Updated: Mar 12
Creating your ideal birth team is a great way to ensure you are supported before, during, and after your birth. The following are definitions and descriptions of the most common members of one's birth team:
The midwife is a trained birth clinician. There are many different types. Some practice in hospitals, and others work at birth centers, or have a homebirth practice. The midwife will care for you during your pregnancy and be there for your birth. She may work with a back-up midwife, who will be there for you if your primary midwife is unable. Homebirth midwives usually visit you once or twice at home after you give birth. Midwives usually practice within the midwifery model of care. This view sees birth as a normal physiological event that requires no or very little intervention.
The obstetrician (OB) is a trained surgeon, who is most often associated with a hospital. The OB will take care of you prenatally, and may be there for your birth. This depends on whether they are in a solo or group practice. Obstetricians typically practice within the medical model of care. This view sees birth as a crisis waiting to happen, and an event that requires intervention and management.
// BIRTH DOULA:
A birth doula will be with you during your pregnancy, from the time you hire her, until after your birth. Typically you will meet 2 or 3 times before birth to develop your vision, and answer questions you might have. Your birth doula will stay with you during labor and birth, and will visit you at least once after birth. Doulas determine their own price and services. There is no diagnosing or prescribing.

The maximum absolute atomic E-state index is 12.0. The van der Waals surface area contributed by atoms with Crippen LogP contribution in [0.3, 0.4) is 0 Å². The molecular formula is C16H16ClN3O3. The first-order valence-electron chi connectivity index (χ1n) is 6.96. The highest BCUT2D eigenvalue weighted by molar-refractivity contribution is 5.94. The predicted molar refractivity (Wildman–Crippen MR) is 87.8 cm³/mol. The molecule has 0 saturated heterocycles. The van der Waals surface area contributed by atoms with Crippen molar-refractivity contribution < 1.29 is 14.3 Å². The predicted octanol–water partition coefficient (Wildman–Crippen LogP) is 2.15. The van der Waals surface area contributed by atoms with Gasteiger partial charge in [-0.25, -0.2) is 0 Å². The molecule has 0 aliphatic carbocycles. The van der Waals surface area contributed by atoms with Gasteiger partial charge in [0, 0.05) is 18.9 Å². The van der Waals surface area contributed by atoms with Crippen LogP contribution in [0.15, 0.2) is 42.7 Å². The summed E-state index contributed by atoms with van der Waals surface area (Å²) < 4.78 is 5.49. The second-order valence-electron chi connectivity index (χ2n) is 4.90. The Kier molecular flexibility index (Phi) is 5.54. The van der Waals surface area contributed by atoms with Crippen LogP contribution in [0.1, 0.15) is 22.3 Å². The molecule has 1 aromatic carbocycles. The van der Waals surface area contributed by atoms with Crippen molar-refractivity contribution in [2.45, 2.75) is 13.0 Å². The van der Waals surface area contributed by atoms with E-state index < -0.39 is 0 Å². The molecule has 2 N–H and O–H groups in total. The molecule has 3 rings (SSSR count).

A postpartum doula will care for you after you have your baby. She will tend to your needs; including breastfeeding support, nutrition, and guidance with newborn care and development. Your postpartum doula should have a list of local resources if you need other support. She should be well-versed in normal newborn care, early breastfeeding challenges, and she should be aware of the signs and symptoms of any kind of emotional adjustment issue. There is no diagnosing or prescribing.
// CERTIFIED LACTATION COUNSELOR (CLC):
The lactation counselor is a trained breastfeeding professional. She has taken a 40 hour course and an exam, and is able to handle many challenges that arise with breastfeeding. Some counselors practice in hospitals and doctors’ offices.
// INTERNATIONAL BOARD CERTIFIED LACATION CONSULTANT (IBCLC):
The board certified lactation consultant has much more extensive training and clinical hours. This is a step above the lactation counselor. Often times the consultants are present at the hospital as part of the staff. If there is a breastfeeding situation that is beyond the scope of practice or knowledge of the counselor, she will likely refer you to a lactation consultant.